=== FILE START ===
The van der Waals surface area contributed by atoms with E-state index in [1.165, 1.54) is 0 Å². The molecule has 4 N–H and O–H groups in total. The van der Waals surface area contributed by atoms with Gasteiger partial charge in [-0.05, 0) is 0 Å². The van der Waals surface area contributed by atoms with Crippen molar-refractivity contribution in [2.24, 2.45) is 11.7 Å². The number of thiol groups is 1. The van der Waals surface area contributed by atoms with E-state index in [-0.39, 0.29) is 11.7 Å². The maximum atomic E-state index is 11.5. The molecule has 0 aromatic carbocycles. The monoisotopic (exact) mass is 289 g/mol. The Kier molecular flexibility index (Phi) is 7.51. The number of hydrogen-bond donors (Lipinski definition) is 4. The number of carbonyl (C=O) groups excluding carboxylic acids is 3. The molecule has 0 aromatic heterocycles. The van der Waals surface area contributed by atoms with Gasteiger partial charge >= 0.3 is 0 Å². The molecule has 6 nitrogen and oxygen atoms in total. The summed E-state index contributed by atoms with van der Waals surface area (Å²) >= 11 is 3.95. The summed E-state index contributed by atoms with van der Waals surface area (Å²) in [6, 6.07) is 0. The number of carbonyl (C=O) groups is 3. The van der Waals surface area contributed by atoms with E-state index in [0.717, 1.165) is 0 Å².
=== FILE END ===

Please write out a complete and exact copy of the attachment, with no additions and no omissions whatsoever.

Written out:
The van der Waals surface area contributed by atoms with E-state index in [1.165, 1.54) is 0 Å². The molecule has 4 N–H and O–H groups in total. The van der Waals surface area contributed by atoms with Gasteiger partial charge in [-0.05, 0) is 0 Å². The van der Waals surface area contributed by atoms with Crippen molar-refractivity contribution in [2.24, 2.45) is 11.7 Å². The number of thiol groups is 1. The van der Waals surface area contributed by atoms with E-state index in [-0.39, 0.29) is 11.7 Å². The maximum atomic E-state index is 11.5. The molecule has 0 aromatic carbocycles. The monoisotopic (exact) mass is 289 g/mol. The Kier molecular flexibility index (Phi) is 7.51. The number of hydrogen-bond donors (Lipinski definition) is 4. The number of carbonyl (C=O) groups excluding carboxylic acids is 3. The molecule has 0 aromatic heterocycles. The van der Waals surface area contributed by atoms with Gasteiger partial charge >= 0.3 is 0 Å². The molecule has 6 nitrogen and oxygen atoms in total. The summed E-state index contributed by atoms with van der Waals surface area (Å²) >= 11 is 3.95. The summed E-state index contributed by atoms with van der Waals surface area (Å²) in [6, 6.07) is 0. The number of carbonyl (C=O) groups is 3. The van der Waals surface area contributed by atoms with E-state index in [0.717, 1.165) is 0 Å².